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November 29, 2012

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Running safety at issue as student dies

THE sudden death of a Shanghai college student at the end of a 1,000-meter run raised questions about long-distance races, given reports of worsening health among Chinese youth.

The Donghua University student, in his early 20s, died in the hospital after collapsing at the finish line of a 1,000-meter running test at the school's Songjiang campus on Tuesday.

The student died the same day as a second runner died after participating in last Sunday's Guangzhou Marathon. Also, it comes right before this Sunday's annual Shanghai International Marathon.

Due to the student's death, Donghua University has postponed plans to hold a 3,000-meter on-campus race next week.

However, Li Junxiu, deputy director of the Shanghai Education Commission, said long-distance running is a basic health test and they won't cancel the running because of an individual case. Instead, more students should be encouraged to exercise.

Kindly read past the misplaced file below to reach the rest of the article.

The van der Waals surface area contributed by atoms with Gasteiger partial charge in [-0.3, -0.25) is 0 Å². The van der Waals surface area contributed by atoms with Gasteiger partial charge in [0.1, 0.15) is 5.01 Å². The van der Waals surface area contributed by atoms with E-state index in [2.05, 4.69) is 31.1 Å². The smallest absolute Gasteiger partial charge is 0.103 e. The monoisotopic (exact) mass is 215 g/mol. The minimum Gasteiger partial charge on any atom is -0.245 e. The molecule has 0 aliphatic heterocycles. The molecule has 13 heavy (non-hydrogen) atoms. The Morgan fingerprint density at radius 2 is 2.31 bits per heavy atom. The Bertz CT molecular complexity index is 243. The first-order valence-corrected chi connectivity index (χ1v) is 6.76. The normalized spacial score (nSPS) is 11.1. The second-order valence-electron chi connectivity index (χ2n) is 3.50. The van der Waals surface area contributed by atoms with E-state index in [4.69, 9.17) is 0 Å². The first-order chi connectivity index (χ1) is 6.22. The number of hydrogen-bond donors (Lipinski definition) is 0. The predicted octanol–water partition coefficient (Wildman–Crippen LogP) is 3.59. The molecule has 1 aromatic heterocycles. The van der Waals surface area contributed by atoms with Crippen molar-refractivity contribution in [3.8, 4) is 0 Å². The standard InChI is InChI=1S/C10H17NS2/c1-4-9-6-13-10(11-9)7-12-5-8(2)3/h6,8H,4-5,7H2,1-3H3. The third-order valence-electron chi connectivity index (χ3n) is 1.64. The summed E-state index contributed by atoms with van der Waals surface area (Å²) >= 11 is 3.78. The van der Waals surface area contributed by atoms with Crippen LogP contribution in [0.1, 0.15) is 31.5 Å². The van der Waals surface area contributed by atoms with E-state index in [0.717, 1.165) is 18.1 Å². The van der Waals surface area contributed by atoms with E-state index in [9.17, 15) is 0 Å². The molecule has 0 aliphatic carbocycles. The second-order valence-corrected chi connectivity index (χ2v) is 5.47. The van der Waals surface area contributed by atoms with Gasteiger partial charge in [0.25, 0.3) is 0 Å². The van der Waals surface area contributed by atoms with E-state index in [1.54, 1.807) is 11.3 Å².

Doctors said most sudden deaths during races are caused by heart problems, though no cause of death has been released for the Shanghai student.

The student, surnamed Miu, is a senior in the university's College of Foreign Language. Miu went to the running test after he finished a translation class. He collapsed at around 10am and could not be revived despite emergency treatment.

Recent studies say Chinese students are becoming weaker in strength and stamina compared with those 20 years ago. Heavy study burdens, lack of sleep and exercise, and an unhealthy diet have been blamed.

Li Guoqiang, professor of the Shanghai Sports Institute, reminded the athletes, especially the amateurs, to know better of their own bodies and their limits.

"The problem usually occurs when the runner did not run according to the regulations of the sport or they did not run scientifically. Some of the runners don't run often and don't warm up enough before the race," Li told Jiefang Daily.

The second runner who died on Tuesday, following last Sunday's Guangzhou Marathon, was a 25-year-old man. The first, a 19-year-old, died of cardiogenic shock hours after the marathon.

Organizers of the annual Shanghai International Marathon on Sunday said participants will be observed every 50 meters in the last phase of the course.


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